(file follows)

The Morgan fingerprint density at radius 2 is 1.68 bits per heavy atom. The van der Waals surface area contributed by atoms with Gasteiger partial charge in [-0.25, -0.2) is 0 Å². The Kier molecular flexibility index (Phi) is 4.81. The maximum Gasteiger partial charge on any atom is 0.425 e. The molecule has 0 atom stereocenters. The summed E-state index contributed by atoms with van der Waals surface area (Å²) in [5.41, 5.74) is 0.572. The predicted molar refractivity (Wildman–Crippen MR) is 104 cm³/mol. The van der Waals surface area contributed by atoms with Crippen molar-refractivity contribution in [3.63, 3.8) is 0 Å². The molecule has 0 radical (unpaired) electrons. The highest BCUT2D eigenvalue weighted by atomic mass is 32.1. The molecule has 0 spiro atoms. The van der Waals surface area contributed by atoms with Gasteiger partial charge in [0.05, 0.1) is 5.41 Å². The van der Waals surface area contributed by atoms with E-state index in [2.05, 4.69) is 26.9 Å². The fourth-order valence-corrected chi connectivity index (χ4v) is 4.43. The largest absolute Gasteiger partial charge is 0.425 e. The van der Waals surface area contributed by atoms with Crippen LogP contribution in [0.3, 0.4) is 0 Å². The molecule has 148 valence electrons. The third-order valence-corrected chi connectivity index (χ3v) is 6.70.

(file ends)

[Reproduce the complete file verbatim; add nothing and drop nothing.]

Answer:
The Morgan fingerprint density at radius 2 is 1.68 bits per heavy atom. The van der Waals surface area contributed by atoms with Gasteiger partial charge in [-0.25, -0.2) is 0 Å². The Kier molecular flexibility index (Phi) is 4.81. The maximum Gasteiger partial charge on any atom is 0.425 e. The molecule has 0 atom stereocenters. The summed E-state index contributed by atoms with van der Waals surface area (Å²) in [5.41, 5.74) is 0.572. The predicted molar refractivity (Wildman–Crippen MR) is 104 cm³/mol. The van der Waals surface area contributed by atoms with Crippen molar-refractivity contribution in [3.63, 3.8) is 0 Å². The molecule has 0 radical (unpaired) electrons. The highest BCUT2D eigenvalue weighted by atomic mass is 32.1. The molecule has 0 spiro atoms. The van der Waals surface area contributed by atoms with Gasteiger partial charge in [0.05, 0.1) is 5.41 Å². The van der Waals surface area contributed by atoms with E-state index in [2.05, 4.69) is 26.9 Å². The fourth-order valence-corrected chi connectivity index (χ4v) is 4.43. The largest absolute Gasteiger partial charge is 0.425 e. The van der Waals surface area contributed by atoms with Crippen LogP contribution in [0.3, 0.4) is 0 Å². The molecule has 148 valence electrons. The third-order valence-corrected chi connectivity index (χ3v) is 6.70.